Do Unto Others

Morning Story and Dilbert

Vintage Dilbert
January 15, 2011

One stormy night many years ago, an elderly man and
his wife entered the lobby of a small hotel in
Philadelphia. Trying to get out of the rain, the
couple approached the front desk hoping to get some
shelter for the night.

“Could you possibly give us a room here?” the husband
asked. The clerk, a friendly man with a winning smile,
looked at the couple and explained that there were
three conventions in town.

“All of our rooms are taken,” the clerk said. “But I
can’t send a nice couple like you out into the rain at
one o’clock in the morning. Would you perhaps be
willing to sleep in my room? It’s not exactly a
but it will be good enough to make you folks
comfortable for the night.”

When the couple declined, the young man pressed on.
“Don’t worry about me; I’ll make out just fine,” the
clerk told them. So the couple agreed.

As he paid his bill the next morning, the elderly man
said to the clerk, “You are the kind of manager who
should be the boss of the best hotel in the United
States. Maybe someday I’ll build one for you.”

The clerk looked at them and smiled. The three of
them had a good laugh.

As they drove away, the elderly couple agreed that
the helpful clerk was indeed exceptional, as finding
people who are both friendly and helpful isn’t easy.

Two years passed. The clerk had almost forgotten the
incident when he received a letter from the old man.
It recalled that stormy night and enclosed a
round-trip ticket to New York, asking the young man to
pay them a visit.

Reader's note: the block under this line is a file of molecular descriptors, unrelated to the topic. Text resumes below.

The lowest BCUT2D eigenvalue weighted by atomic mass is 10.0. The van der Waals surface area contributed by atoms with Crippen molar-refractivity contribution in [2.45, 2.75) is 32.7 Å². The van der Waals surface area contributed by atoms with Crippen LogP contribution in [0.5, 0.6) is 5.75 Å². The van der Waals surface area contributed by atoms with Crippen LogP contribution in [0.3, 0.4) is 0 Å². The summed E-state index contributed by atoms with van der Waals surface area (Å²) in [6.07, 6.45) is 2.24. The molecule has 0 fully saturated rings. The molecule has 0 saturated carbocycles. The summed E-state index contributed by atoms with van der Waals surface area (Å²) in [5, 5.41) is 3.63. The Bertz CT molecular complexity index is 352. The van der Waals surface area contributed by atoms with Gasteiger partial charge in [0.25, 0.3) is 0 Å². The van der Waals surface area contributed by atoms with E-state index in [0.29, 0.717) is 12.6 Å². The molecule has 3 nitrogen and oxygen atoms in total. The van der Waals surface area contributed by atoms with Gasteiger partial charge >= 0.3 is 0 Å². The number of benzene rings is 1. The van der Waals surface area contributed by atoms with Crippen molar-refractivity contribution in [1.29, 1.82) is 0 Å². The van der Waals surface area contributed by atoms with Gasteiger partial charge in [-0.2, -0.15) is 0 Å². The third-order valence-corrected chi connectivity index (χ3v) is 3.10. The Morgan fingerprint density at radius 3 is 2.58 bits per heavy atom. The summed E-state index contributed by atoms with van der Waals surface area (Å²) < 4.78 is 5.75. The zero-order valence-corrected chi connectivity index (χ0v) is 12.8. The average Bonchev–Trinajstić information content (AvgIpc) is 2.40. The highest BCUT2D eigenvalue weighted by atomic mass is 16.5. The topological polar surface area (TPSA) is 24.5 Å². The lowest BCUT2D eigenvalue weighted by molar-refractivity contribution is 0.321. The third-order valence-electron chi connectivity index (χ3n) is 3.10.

The old man met him in New York, and led him to the
corner of Fifth Avenue and 34th Street. He then
pointed to a great new building there, a palace of
reddish stone, with turrets and watchtowers thrusting
up to the sky.

“That,” said the older man, “is the hotel I have just
built for you to manage.”

“You must be joking,” the young man said.

“I can assure you, I am not,” said the older man, a sly
smile playing around his mouth.

The older man’s name was William Waldorf Astor, and
the magnificent structure was the original
Waldorf-Astoria Hotel.

The young clerk who became its first manager was
George C. Boldt. This young clerk never foresaw the
turn of events that would lead him to become the
manager of one of the world’s most glamorous hotels.

Author is unknown - Please comment if you know the author
 so credit can be given


  1. Worn to Won said:

    If we can be trusted with little……………………..


  2. You never really know how far a little act of kindness will get you


  3. I needed this one today!!!! Thanks–and no tissues…yes! Take care, Kenny! 😀 – Amy


  4. Well, I read this after having read Genesis 39-41. Two years passed for Joseph in prison whle the chief butler “forgot” to mention Joseph to the pharaoh. However, God did not forget Joseph in prison (unjustlly imprisoned at that) and elevated Joseph to a high ranking position in Egypt. The two incidents (the hotel story and Joseph) seem to correlate. Also, I read the biography of Hilton years ago. It was his dream to own the Waldorf Astoria, which eventually happened. Wondering.


    • Thanks for your comments… I look forward to them on each post!!! Take Care and God Bless 🙂 Kenny T


  5. 1 What a story. Just facebooked it. Too good not to share! Keep up the good work. You are making a difference in the lives of others.


  6. I love the story, and I plan on using it in my next post, what goes around, comes around again.


  7. We never know what God has planned for our life, If we strive to follow him and live our life through Jesus example, he has a wonderful plan for our life. May not always turn out to be a Job at a Posh Hotel but we will definitely have the Joy of working with God along the way.


  8. Lyn said:

    You just never know…. Hebrews 13:2 🙂


  9. How God loves to engineer circumstances to bless his children! What a delightful story. Makes me think, too. I want to be like George, gracious and kind to all, not expecting any reward, just the deep satisfaction of brightening another person’s day.

    P.S. Thank you for stopping by , From the Inside Out. I’m glad you found “Decision-Making Discoveries” meaningful.


  10. ‘Do unto others’ indeed. I wish everyone could learn that lesson!


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